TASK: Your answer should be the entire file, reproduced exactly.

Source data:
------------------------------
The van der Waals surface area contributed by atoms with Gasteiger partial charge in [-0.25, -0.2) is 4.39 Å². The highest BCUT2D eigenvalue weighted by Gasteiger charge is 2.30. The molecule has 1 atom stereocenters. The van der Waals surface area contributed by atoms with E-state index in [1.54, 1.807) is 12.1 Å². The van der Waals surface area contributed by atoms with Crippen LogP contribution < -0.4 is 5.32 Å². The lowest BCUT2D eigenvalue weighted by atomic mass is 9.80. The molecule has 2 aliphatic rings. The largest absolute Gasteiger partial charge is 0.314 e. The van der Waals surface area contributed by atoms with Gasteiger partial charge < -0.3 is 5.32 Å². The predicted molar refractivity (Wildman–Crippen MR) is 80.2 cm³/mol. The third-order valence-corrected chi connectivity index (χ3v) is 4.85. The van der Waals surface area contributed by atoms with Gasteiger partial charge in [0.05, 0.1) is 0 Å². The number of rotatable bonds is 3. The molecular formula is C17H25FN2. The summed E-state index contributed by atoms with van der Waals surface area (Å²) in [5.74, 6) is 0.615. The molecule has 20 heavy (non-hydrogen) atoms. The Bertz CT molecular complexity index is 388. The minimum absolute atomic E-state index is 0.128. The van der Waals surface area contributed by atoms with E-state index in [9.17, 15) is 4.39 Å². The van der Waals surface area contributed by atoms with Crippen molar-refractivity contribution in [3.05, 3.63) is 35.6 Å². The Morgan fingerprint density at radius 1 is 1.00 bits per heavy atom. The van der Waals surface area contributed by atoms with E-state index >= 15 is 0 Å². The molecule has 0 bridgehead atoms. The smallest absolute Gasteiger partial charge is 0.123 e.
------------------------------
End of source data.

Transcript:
The van der Waals surface area contributed by atoms with Gasteiger partial charge in [-0.25, -0.2) is 4.39 Å². The highest BCUT2D eigenvalue weighted by Gasteiger charge is 2.30. The molecule has 1 atom stereocenters. The van der Waals surface area contributed by atoms with E-state index in [1.54, 1.807) is 12.1 Å². The van der Waals surface area contributed by atoms with Crippen LogP contribution < -0.4 is 5.32 Å². The lowest BCUT2D eigenvalue weighted by atomic mass is 9.80. The molecule has 2 aliphatic rings. The largest absolute Gasteiger partial charge is 0.314 e. The van der Waals surface area contributed by atoms with Gasteiger partial charge < -0.3 is 5.32 Å². The predicted molar refractivity (Wildman–Crippen MR) is 80.2 cm³/mol. The third-order valence-corrected chi connectivity index (χ3v) is 4.85. The van der Waals surface area contributed by atoms with Gasteiger partial charge in [0.05, 0.1) is 0 Å². The number of rotatable bonds is 3. The molecular formula is C17H25FN2. The summed E-state index contributed by atoms with van der Waals surface area (Å²) in [5.74, 6) is 0.615. The molecule has 20 heavy (non-hydrogen) atoms. The Bertz CT molecular complexity index is 388. The minimum absolute atomic E-state index is 0.128. The van der Waals surface area contributed by atoms with E-state index in [9.17, 15) is 4.39 Å². The van der Waals surface area contributed by atoms with Crippen molar-refractivity contribution in [3.05, 3.63) is 35.6 Å². The Morgan fingerprint density at radius 1 is 1.00 bits per heavy atom. The van der Waals surface area contributed by atoms with E-state index >= 15 is 0 Å². The molecule has 0 bridgehead atoms. The smallest absolute Gasteiger partial charge is 0.123 e.